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Natera Signatera MRD Test Nabs Medicare Coverage for Ovarian, Neoadjuvant Breast Cancer

NEW YORK – Natera announced on Monday that the Centers for Medicare & Medicaid Services (CMS) will begin reimbursing its Signatera minimal residual disease (MRD) test in ovarian cancer in the adjuvant and surveillance settings and breast cancer in the neoadjuvant setting.

The Austin, Texas-based company said in a statement that Signatera MRD met coverage requirements from CMS's Molecular Diagnostic Services Program (MolDx), adding to a growing list of reimbursed indications for that assay including colorectal cancer, breast cancer, muscle invasive bladder cancer, and immunotherapy monitoring of solid tumors.

A clinical study of Signatera's performance in ovarian cancer in 163 plasma samples from 69 patients with stage I through stage IV ovarian cancer supported MolDx's decision in that indication.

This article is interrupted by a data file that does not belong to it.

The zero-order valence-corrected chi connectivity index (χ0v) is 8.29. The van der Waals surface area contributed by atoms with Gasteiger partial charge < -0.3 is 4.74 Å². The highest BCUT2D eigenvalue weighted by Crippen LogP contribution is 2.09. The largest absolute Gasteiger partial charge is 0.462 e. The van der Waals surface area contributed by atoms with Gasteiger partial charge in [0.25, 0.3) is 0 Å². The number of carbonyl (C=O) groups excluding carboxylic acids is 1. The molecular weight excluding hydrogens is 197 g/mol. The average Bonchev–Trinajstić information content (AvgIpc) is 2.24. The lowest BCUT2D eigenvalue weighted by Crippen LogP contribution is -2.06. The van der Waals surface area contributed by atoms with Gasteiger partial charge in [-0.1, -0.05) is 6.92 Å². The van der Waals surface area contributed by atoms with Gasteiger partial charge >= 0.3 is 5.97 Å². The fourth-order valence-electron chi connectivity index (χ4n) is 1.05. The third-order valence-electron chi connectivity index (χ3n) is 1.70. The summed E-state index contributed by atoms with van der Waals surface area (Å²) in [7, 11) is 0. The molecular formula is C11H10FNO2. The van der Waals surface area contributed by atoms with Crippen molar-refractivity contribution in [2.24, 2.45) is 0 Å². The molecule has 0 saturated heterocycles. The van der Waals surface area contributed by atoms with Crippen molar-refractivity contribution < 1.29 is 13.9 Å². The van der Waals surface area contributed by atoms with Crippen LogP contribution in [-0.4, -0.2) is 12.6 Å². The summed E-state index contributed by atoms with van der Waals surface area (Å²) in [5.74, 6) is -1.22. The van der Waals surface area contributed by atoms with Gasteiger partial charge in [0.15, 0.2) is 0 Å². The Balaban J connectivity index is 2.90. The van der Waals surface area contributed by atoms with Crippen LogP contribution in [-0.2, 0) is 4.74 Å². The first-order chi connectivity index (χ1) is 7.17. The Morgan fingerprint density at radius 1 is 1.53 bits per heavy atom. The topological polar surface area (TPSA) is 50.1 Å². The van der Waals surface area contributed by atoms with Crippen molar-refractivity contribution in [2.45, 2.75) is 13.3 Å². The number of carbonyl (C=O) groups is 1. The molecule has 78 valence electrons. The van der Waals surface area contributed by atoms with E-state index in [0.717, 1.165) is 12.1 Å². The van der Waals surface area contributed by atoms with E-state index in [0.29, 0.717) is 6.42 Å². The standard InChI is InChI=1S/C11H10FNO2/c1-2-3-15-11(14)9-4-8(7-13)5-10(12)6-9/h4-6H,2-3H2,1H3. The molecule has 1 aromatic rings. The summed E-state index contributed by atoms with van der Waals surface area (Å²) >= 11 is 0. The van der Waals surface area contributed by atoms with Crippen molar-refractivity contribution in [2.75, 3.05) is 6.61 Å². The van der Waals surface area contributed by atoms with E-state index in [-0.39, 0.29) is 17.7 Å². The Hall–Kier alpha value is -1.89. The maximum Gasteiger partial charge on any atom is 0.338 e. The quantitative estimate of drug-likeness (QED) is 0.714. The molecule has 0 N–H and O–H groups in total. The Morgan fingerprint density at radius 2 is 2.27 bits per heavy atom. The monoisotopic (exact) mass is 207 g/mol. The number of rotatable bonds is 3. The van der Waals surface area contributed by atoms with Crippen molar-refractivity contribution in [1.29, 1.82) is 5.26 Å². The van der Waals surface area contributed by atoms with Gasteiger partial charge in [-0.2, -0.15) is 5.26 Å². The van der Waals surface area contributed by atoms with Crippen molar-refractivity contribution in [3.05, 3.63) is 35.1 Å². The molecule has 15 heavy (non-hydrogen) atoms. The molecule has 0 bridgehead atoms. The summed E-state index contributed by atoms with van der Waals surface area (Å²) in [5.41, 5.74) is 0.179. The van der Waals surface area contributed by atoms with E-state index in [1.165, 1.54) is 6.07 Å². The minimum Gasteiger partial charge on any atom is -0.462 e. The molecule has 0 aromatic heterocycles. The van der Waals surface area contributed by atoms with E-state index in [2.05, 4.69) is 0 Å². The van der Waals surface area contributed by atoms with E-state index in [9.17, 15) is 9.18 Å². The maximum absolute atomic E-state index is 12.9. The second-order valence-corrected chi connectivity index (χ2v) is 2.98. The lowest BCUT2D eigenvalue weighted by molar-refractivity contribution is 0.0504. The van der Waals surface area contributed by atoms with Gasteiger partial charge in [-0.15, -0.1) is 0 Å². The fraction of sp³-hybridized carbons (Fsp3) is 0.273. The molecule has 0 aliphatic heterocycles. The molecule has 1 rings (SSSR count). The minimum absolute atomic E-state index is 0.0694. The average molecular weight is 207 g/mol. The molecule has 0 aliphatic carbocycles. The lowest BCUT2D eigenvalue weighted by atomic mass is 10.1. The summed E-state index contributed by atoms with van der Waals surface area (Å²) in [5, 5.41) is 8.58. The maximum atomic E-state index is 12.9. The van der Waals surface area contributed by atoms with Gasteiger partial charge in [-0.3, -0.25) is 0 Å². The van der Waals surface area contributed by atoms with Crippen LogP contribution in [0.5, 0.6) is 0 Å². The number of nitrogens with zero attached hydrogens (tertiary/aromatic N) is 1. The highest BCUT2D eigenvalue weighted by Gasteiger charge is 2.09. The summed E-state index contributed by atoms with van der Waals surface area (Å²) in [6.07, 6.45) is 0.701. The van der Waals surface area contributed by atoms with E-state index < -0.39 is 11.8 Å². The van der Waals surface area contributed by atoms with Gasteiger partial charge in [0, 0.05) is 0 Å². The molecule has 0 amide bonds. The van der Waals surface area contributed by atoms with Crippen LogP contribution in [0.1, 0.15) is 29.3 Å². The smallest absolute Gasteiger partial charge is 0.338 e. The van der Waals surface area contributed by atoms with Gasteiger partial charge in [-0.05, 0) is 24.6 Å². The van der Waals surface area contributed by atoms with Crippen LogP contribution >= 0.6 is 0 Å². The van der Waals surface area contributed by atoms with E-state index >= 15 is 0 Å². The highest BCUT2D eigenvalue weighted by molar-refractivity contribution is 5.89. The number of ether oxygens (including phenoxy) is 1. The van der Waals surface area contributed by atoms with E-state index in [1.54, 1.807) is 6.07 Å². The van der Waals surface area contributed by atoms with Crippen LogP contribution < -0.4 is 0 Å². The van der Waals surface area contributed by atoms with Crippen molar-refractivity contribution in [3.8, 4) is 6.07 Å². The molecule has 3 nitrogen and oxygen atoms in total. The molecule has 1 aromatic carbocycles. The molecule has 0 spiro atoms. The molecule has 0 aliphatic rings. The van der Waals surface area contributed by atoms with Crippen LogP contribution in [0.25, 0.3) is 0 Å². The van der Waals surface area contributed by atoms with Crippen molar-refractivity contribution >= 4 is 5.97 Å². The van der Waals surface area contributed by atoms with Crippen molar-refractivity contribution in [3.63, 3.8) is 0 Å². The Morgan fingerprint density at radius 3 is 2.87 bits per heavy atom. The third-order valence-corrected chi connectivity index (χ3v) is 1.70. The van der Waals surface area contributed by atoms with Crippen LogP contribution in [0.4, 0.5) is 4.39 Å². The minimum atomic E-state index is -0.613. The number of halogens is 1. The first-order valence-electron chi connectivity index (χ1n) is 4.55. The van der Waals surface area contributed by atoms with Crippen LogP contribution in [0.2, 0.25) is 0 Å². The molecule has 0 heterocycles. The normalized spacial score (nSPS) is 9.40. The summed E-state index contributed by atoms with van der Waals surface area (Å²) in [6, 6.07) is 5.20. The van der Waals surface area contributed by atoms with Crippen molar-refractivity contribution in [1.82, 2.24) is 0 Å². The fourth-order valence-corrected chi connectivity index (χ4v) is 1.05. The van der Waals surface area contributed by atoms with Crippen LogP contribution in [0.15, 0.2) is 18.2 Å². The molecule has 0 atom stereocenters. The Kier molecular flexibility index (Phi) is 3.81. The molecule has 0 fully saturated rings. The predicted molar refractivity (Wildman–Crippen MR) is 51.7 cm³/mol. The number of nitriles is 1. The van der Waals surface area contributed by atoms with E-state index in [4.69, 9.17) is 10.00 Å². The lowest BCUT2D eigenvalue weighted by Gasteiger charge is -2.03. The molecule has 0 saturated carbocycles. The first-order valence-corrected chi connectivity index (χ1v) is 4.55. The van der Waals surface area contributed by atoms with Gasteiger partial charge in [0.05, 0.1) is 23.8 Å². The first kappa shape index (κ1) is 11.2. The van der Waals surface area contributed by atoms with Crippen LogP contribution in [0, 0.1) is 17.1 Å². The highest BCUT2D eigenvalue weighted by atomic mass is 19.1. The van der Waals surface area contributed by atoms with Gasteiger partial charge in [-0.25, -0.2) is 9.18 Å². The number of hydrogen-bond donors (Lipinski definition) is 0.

The coverage decision for breast cancer was based on published clinical evidence from the I-SPY 2 trial, which featured clinical follow-up of 283 patients for a median of more than three years and a maximum of more than seven and a half years.

The extended breast cancer coverage applies to patients with breast cancer in the neoadjuvant setting across all subtypes of the disease, including hormone receptor (HR)-positive, HER2-positive, and triple-negative breast cancers.

Natera's Signatera MRD testing business comprised a significant part of the test volume growth underlying the company's 27 percent year-over-year rise in third quarter 2023 revenues.

MolDx determined that Signatera MRD met coverage requirements for adjuvant and recurrence monitoring in patients with stage IIb or higher breast cancer early last year.

"Clinical evidence continues to demonstrate the value of Signatera across various settings of disease, which can help clinicians make timely decisions and may improve outcomes for patients," Minetta Liu, chief medical officer of oncology at Natera, said in a statement. "We are incredibly proud of this milestone and look forward to continuing to work with Medicare to make Signatera more widely accessible for people affected by cancer."